That’s because a new trend is gaining momentum: More aggressive headhunting from employers. “We’re seeing more employers proactively seeking out and contacting candidates, compared to last year at this time,” Shon Burton, C.E.O. of online recruiting firm HiringSolved, told Fortune.
The internet has made it extremely easy to find—and entice—potential candidates who aren’t even looking for new opportunities. Say a company is looking for a new exec in their Austin office. When a recruiter calls you up, she may mention that she saw you attended SXSW last year, or noticed that you frequently tweet about the indie music scene—and use that as the basis to ask if you would be interested in relocating to Austin for a job. “The new online tools employers are using now can really help with conversation-starters,” Burton said.
Are Workers Too Laid Back?
Burton speculates that these aggressive tactics are making job-hunters just a little too comfortable resting on their laurels. “Top candidates now are much more passive or what I would even call lazy. They’re willing to wait for the right job to land in their lap, because they know recruiters or hiring managers will contact them,” he said.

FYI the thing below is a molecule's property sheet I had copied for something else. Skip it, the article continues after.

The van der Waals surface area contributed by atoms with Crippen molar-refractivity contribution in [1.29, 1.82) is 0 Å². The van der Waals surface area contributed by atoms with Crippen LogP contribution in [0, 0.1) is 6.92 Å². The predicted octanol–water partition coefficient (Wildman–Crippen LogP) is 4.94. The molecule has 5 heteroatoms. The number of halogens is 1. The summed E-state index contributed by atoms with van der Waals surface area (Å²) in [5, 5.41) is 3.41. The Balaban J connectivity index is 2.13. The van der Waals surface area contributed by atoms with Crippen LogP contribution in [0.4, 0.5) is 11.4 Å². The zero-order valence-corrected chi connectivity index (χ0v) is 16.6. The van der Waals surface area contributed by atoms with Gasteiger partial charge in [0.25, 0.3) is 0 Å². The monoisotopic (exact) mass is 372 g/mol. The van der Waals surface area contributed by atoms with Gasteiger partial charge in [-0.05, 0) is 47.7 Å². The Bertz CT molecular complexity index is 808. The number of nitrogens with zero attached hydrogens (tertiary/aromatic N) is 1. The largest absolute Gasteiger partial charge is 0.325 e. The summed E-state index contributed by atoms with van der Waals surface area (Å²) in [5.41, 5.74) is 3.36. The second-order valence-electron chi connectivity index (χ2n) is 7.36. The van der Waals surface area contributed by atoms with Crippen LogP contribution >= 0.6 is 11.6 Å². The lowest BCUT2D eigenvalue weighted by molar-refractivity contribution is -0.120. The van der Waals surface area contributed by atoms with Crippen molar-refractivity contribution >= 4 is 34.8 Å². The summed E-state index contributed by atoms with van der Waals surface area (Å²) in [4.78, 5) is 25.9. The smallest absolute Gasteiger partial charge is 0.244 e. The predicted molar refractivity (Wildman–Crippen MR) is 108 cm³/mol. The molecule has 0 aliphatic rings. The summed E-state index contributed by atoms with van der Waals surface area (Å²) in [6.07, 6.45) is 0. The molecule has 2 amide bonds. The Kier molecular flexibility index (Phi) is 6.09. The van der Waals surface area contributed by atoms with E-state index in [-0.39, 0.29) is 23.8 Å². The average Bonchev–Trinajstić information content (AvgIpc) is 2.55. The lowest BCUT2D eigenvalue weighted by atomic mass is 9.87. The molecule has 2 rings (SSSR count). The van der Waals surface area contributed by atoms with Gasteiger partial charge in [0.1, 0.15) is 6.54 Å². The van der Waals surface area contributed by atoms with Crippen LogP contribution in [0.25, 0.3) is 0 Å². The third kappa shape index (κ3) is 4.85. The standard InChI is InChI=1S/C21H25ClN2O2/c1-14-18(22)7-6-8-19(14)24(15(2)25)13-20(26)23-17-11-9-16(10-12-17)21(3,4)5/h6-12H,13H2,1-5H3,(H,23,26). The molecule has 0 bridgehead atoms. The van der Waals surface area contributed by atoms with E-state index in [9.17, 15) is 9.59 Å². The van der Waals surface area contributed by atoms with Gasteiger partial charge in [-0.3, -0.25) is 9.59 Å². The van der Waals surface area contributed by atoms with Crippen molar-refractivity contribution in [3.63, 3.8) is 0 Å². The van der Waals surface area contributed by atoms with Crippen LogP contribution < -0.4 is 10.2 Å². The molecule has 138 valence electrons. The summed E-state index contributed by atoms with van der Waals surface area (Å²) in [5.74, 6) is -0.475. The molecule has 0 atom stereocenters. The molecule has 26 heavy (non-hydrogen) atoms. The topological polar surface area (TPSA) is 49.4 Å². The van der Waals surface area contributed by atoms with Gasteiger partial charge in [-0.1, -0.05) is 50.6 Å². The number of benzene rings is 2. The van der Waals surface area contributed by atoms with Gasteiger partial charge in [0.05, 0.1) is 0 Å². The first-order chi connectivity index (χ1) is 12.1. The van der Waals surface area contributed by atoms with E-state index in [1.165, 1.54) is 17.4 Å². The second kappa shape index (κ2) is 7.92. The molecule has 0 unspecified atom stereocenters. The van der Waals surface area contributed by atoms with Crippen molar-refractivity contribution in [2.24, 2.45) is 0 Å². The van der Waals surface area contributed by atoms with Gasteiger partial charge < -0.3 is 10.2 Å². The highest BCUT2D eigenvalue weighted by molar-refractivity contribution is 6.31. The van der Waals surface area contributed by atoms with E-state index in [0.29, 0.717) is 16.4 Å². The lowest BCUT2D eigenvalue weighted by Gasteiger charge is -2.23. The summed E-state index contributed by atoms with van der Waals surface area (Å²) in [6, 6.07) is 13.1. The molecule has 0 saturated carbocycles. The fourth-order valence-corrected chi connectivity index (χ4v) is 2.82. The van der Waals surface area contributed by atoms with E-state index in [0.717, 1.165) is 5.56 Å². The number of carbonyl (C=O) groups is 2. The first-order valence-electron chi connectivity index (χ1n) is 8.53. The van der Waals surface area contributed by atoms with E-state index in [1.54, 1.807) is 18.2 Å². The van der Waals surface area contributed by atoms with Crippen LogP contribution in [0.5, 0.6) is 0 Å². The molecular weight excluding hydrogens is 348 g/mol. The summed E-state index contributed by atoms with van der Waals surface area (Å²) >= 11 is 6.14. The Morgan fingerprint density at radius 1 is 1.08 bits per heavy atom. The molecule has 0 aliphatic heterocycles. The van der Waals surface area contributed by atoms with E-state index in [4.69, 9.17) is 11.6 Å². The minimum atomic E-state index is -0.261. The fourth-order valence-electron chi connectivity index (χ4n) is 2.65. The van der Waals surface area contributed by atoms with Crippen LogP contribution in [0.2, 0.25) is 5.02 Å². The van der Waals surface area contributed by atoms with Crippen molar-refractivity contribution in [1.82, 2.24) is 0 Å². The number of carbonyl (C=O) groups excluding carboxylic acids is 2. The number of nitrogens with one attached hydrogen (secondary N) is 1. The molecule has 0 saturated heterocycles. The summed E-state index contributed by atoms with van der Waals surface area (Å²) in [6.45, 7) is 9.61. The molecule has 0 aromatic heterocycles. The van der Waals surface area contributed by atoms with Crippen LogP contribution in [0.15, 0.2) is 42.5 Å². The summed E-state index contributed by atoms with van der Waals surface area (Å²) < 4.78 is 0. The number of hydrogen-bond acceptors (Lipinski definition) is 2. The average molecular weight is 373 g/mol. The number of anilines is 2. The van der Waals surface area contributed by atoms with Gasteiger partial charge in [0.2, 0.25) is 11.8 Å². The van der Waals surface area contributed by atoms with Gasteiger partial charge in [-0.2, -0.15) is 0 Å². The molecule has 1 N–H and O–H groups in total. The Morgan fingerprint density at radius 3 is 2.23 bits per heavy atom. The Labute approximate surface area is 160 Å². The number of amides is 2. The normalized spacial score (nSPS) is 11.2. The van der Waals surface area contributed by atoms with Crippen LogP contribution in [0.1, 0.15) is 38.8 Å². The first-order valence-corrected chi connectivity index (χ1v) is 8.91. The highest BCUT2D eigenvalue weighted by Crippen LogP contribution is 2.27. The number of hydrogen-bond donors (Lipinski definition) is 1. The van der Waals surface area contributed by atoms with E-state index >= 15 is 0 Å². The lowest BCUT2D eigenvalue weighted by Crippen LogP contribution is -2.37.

Another consequence is the beginning of the end for that job-hunt staple: the résumé. Burton noted that résumés take too long to read and are easily ignored by employers. They also favor good writers and native English speakers, thereby excluding a slew of candidates who may still be qualified for a job.
He advises that although you should certainly still have a résumé, you should spend more time crafting your online professional persona through social media, a blog or other channels so that recruiters can find you with ease. In other words, that polished LinkedIn profile could be what lands you your next big career move.